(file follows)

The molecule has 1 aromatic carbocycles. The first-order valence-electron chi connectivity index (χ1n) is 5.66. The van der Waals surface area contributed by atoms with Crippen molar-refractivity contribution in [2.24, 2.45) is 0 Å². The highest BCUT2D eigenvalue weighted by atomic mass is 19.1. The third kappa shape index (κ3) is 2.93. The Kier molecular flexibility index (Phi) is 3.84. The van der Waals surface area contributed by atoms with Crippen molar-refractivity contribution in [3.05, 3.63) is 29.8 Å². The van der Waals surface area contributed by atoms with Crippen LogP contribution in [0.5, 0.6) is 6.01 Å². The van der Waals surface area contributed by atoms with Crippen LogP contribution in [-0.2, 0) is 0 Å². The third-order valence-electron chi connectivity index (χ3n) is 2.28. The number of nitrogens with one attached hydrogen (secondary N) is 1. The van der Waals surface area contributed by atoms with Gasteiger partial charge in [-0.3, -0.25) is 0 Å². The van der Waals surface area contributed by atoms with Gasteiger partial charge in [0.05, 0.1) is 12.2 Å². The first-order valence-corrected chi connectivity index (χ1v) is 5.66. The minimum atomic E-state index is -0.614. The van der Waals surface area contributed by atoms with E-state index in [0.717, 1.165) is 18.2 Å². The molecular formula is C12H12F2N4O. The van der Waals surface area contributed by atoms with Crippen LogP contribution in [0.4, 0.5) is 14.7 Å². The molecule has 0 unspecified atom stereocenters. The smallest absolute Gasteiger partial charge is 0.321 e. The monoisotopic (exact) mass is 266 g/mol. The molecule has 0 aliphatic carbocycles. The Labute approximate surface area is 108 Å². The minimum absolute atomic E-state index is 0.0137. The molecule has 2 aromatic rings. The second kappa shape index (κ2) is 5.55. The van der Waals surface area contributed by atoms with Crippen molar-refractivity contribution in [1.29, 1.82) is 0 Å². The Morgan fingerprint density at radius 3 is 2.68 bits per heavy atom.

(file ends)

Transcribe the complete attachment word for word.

The molecule has 1 aromatic carbocycles. The first-order valence-electron chi connectivity index (χ1n) is 5.66. The van der Waals surface area contributed by atoms with Crippen molar-refractivity contribution in [2.24, 2.45) is 0 Å². The highest BCUT2D eigenvalue weighted by atomic mass is 19.1. The third kappa shape index (κ3) is 2.93. The Kier molecular flexibility index (Phi) is 3.84. The van der Waals surface area contributed by atoms with Crippen molar-refractivity contribution in [3.05, 3.63) is 29.8 Å². The van der Waals surface area contributed by atoms with Crippen LogP contribution in [0.5, 0.6) is 6.01 Å². The van der Waals surface area contributed by atoms with Crippen LogP contribution in [-0.2, 0) is 0 Å². The third-order valence-electron chi connectivity index (χ3n) is 2.28. The number of nitrogens with one attached hydrogen (secondary N) is 1. The van der Waals surface area contributed by atoms with Gasteiger partial charge in [-0.3, -0.25) is 0 Å². The van der Waals surface area contributed by atoms with Gasteiger partial charge in [0.05, 0.1) is 12.2 Å². The first-order valence-corrected chi connectivity index (χ1v) is 5.66. The minimum atomic E-state index is -0.614. The van der Waals surface area contributed by atoms with E-state index in [0.717, 1.165) is 18.2 Å². The molecular formula is C12H12F2N4O. The van der Waals surface area contributed by atoms with Crippen LogP contribution in [0.4, 0.5) is 14.7 Å². The molecule has 0 unspecified atom stereocenters. The smallest absolute Gasteiger partial charge is 0.321 e. The monoisotopic (exact) mass is 266 g/mol. The molecule has 0 aliphatic carbocycles. The Labute approximate surface area is 108 Å². The minimum absolute atomic E-state index is 0.0137. The molecule has 2 aromatic rings. The second kappa shape index (κ2) is 5.55. The van der Waals surface area contributed by atoms with Crippen molar-refractivity contribution in [1.29, 1.82) is 0 Å². The Morgan fingerprint density at radius 3 is 2.68 bits per heavy atom.